Lean on Pete
Adventure / Drama
Lean on Pete
Adventure / Drama
The film follows fifteen-year-old Charley Thompson. He wants a home, food on the table and a high school he can attend for more than part of the year. As the son of a single father working in warehouses across the Pacific Northwest, stability is hard to find. Hoping for a new start they move to Portland, Oregon where Charley takes a summer job, with a washed-up horse trainer, and befriends a failing racehorse named Lean on Pete.
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July 02, 2018 at 05:06 AM
Not as good as Haigh's previous work
Fans of director Andrew Haigh will know his unassailable talent for what one might label unsentimental emotionalism; his films deal with intensely emotional situations without lapsing into Speilbergian fawnishness. And, although compared to the masterful 45 Years (2015), Lean on Pete is a touch melodramatic, Haigh's talent for allowing character and theme to rise organically to the surface through quiet moments of introspection is still very much to the fore. So why not a higher score? The biggest problem here is that things are laid on too thick; Charley (Charlie Plummer) is very much a Job figure, and suffers such a litany of misfortunes that one fully expects him to be diagnosed with terminal cancer. Similarly, the pseudo-allegorical nature of the characters Charley encounters is too on-the-nose for the realistic milieu Haigh has crafted. Part state-of-the-nation address, part bildungsroman, it's worth a look, but is ultimately lacking a satisfying thematic through-line.
Way Too Long
How to start? How to start? I see a picture of a boy and a horse on the DVD package. So I think this is another story about a boy who believes in an over-the-hill horse who wins the big race and everyone goes home happy. Not so. This story goes in an entirely different direction. Who knew?
Sometime in the 1990s In Portland, Oregon, 15-yr old Charlie (Charlie Plummer) gets a job with horse trainer Del (Steve Buscemi) who teaches Charlie about eating manners, his horse Lean on Pete and about the horse racing arena in general. When Dell tells Charlie he is going to sell Lean on Pete, Charlie decides to save the horse and takes Del's truck, trailer and Lean on Pete to go look for his aunt Marge (Allison Elliott) his only living relative, who was on the outs with Charlie's father Ray (Travis Fimmel) who just died. Charlie believes Marge is in Wyoming or Montana. Charlie's mother had abandoned Ray and Charlie.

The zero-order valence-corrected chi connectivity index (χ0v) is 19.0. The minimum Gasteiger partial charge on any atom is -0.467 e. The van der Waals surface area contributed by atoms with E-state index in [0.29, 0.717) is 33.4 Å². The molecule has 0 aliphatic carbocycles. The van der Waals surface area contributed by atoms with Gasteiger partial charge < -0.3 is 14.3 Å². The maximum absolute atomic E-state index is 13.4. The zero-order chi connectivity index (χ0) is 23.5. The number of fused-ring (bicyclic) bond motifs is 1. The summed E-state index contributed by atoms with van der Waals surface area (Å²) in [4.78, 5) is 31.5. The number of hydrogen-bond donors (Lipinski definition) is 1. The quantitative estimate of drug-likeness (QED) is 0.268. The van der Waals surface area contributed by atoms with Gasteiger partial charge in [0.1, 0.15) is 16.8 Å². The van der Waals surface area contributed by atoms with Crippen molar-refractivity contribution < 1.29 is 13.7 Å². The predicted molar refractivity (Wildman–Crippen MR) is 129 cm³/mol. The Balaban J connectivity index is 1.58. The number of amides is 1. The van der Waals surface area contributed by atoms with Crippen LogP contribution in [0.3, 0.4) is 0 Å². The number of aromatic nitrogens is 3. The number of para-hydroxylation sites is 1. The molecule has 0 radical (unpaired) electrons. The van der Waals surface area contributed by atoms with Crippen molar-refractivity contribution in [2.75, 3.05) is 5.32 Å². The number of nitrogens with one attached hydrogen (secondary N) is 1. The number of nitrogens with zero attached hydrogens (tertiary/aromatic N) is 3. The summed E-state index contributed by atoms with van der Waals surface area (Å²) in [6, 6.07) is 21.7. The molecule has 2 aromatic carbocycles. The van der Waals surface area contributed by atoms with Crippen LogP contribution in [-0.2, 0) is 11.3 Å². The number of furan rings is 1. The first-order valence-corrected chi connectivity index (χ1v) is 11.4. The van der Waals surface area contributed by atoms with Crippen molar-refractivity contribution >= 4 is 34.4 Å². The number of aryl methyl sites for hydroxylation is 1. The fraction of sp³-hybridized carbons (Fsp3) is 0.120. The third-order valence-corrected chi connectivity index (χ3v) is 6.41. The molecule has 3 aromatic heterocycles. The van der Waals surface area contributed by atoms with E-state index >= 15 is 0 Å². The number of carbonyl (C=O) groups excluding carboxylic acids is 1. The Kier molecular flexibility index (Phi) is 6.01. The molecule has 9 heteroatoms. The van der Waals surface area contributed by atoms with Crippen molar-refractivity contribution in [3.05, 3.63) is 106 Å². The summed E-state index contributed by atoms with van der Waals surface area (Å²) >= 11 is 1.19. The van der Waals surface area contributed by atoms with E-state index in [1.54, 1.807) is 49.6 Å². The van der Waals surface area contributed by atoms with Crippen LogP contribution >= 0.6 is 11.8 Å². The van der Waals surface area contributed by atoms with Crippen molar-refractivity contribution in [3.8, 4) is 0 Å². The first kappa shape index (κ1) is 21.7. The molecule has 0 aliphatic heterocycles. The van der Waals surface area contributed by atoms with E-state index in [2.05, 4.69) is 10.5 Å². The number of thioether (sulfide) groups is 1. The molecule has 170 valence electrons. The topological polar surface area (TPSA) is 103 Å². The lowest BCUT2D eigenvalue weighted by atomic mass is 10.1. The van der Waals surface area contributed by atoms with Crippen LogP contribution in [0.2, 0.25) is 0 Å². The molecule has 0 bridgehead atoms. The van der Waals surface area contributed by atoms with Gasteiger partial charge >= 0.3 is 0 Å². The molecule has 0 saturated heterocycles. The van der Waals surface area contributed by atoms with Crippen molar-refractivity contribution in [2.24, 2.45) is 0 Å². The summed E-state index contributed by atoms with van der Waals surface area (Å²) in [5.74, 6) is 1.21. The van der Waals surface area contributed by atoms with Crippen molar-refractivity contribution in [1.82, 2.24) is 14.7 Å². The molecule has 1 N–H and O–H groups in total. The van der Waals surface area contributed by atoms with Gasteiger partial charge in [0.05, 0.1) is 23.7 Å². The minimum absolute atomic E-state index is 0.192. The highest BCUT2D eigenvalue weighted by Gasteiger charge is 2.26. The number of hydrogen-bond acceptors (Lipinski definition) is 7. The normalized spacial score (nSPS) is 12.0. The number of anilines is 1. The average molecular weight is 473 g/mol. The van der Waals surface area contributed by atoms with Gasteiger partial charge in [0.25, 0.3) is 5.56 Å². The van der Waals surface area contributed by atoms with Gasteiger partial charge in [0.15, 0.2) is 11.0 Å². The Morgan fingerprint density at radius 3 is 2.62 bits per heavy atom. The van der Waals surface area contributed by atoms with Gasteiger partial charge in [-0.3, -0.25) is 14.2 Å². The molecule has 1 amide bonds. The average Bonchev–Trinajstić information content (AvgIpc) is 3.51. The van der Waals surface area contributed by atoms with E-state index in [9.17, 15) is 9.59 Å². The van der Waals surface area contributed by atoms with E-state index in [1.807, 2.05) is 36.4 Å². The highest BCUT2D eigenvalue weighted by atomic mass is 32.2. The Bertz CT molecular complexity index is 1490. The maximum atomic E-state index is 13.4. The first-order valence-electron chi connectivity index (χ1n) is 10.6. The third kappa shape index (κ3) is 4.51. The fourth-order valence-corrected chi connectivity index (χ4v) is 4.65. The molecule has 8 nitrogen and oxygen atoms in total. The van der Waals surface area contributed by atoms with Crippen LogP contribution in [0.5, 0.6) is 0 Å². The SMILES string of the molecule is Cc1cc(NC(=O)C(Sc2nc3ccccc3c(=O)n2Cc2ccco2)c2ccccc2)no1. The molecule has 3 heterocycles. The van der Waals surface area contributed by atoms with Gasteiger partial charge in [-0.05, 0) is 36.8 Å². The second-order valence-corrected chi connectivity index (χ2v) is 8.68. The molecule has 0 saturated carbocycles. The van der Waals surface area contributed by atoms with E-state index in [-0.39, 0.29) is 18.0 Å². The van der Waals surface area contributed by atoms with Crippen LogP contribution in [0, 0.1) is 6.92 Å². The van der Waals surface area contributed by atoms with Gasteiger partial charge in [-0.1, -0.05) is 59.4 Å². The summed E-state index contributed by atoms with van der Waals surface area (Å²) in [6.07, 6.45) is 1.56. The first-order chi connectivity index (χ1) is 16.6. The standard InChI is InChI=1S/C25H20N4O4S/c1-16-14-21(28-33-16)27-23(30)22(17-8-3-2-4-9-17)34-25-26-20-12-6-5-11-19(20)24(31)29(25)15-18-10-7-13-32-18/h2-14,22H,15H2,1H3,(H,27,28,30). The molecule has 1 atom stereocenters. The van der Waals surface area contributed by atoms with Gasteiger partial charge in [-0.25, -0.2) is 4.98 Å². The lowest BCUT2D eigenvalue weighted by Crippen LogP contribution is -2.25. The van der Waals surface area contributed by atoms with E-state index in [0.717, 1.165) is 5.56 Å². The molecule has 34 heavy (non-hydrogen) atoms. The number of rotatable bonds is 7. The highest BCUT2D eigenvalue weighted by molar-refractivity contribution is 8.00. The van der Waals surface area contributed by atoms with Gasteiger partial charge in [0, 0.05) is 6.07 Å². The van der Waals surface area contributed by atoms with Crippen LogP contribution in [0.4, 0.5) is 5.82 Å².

So most of the movie is Charlie and Lean on Pete traveling to Wyoming until a car hits and kills Lean on Pete in the desert, and Charlie goes onward on foot. He commits several crimes just to survive and escapes any close encounter the police.
Now here's the thing. This story is based upon a novel and my guess is that within the novel Charlie and Lean on Pete somehow bonded. This movie didn't show any such bonding. Charlie was respectful to Lean on Pete and as far the horse was concerned as long as he was fed, watered and treated nice he was agreeable to anything Charlie wanted. Maybe the title of this version of the story should have been changed to something different. We hardly ever saw Lean on Pete except as a horse Charlie wanted to save.
Here's the other thing. This movie is just too long to keep anyone's interest, especially when Charlie and Pete head out for Wyoming. And the real story should have been when Charlie meets Marge and will he go to jail for those crimes he committed? But everything ends there. Bummer.
Notables: Travis Fimmel as Ray, Charlie's father, who had a habit of getting next to other men's wives; Chloe Sevigny as Bonnie, Del's jockey and she has a long history of serious racing accidents.
The photography and cinematography were exceptional. Saw some pastel skies. Nice.
The best thing to come out of this movie is the performance of Steve Buscemi and I had hoped he was nominated for Best Supporting Actor. Didn't happen. I really enjoyed his performance. The scenes in the beginning with Del were pure gold. Charlie Plummer was very good, too, and we'll see more of him in future movies I am sure. (5/10)
Violence: Yes, brief when Ray gets shot by an outraged husband.
Humor: Some, not much.
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A life of some stability
If anyone sees an advertisement for Lean On Pete and thinks they're going to
see some boy and a horse story like TV's Fury or National Velvet put that out
of your mind. This is a touching story about a kid growing up in the Pacific
Northwest with a single father who gets a summer job working for a horse
trainer and it's filled with pathos and tragedy.
Charlie Plummer gives a beautiful performance as the sensitive 15 year old who
gets a job with Steve Buscemi a horse trainer who has seen better days. Buscemi
is working the quarter horse county fair circuit and he has a couple of horses who also have seen better days.
Buscemi makes it clear from the gitgo that this is a business for him and jockey
Chloe Sevigny tries to give him good advice that this is a business and not to get attached to the horses and think of them as pets. But Buscemi's horse
named Lean On Pete gets attached to young Plummer and vice versa. He
steals the horse to prevent him from a final trip to the glue factory. It's
quite the odyssey the boy and horse have.
The vistas of the Pacific Northwest are beautifully captured and the casting is
exquisitely perfect in the role. But in a carefully controlled and beautiful
performance Charlie Plummer conveys so much emotion. All he wants is a life
of some stability and something or someone to love. Simple things a lot of
us take for granted and some of us are cursed never to have.
Lean On Pete is a real sleeper of a movie and should have gotten more recognition than it did. I defy anyone to watch this and have a dry eye when
finished. Simple and hauntingly beautiful.